Zaid Noorsumar, a spokesperson for CUPE, said the general sentiment from the dispatchers is surprise, frustration and dissatisfaction. 

“They had no idea that this was in the works,” Noorsumar said. “Despite the fact that City Council had made their decision all the way back in June, the workers were not informed until December 6, so they were caught off guard for sure.” 

Since senior staff knew of the change in service delivery, the CUPE member and former dispatcher questions why employees were not warned sooner. If the City had given notice when seasonal jobs were available it would have helped them find employment elsewhere. 

“There was no sense of camaraderie, no sense of any humanity then we got escorted (out of) the building. To me, it's like we were downsized to nothing.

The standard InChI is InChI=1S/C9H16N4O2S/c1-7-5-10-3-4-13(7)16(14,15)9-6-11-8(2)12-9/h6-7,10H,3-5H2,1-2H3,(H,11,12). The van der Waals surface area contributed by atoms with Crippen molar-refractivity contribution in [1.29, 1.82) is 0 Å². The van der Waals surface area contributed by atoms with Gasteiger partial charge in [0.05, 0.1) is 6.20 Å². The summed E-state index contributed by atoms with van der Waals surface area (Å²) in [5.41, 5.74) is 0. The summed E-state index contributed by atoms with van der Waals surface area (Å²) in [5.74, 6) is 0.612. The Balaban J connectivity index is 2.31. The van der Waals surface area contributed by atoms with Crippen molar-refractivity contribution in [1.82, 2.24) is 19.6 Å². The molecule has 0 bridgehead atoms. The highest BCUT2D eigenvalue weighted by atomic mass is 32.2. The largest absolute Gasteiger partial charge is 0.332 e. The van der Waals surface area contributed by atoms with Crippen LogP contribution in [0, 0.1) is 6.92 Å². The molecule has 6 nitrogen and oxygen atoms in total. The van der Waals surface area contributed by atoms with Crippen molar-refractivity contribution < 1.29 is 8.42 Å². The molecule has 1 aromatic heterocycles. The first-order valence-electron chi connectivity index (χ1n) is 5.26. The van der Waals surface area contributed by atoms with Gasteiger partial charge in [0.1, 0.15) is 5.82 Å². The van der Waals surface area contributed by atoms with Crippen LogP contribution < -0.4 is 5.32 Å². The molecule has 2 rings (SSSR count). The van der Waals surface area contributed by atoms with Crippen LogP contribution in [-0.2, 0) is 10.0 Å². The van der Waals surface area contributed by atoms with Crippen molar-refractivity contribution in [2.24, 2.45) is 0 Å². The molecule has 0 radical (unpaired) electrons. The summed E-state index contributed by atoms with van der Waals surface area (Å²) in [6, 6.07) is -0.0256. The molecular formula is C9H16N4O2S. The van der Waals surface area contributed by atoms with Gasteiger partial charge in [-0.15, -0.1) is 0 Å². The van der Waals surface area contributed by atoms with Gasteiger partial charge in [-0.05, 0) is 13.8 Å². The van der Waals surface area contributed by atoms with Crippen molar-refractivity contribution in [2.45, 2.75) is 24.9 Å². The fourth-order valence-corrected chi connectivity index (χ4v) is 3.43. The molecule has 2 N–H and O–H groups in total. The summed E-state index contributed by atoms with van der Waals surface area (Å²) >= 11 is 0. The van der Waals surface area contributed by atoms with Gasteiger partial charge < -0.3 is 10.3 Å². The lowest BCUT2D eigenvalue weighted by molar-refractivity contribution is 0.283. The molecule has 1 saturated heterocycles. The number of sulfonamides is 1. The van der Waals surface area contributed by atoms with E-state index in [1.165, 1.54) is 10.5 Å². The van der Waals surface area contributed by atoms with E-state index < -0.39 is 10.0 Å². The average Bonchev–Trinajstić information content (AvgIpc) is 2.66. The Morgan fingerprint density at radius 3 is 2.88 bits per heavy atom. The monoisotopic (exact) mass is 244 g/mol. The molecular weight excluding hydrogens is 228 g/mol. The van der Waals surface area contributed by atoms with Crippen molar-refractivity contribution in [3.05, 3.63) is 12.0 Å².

“This is a job where people have put in a lot of time,” the former employee explained. “It's a 24/7 operation, so there's a lot of people that work a lot of Christmases and worked a lot of holidays and so for them to just say three weeks before ‘that's it, the whole department’s gone’ just puts a damper on everything. You can't really be cheery.”

Fred Hahn, president of CUPE Ontario, called the decision a “shameful move” by the City of Mississauga to terminate contracts of workers just weeks before the holidays. 

“This is an appalling way to deliver public services. Instead of consulting the workers and finding a solution that would work for both parties, the City of Mississauga’s management made the outrageous decision to fire them and contract out their jobs,” he said. “These are dedicated City workers who have shown great commitment to their fellow residents, and this is a disgraceful way to treat them.” 


Dispatchers for the City of Mississauga handling calls for things like wild animals and obstructions on city streets were left shocked after the sudden loss of their jobs to a private firm.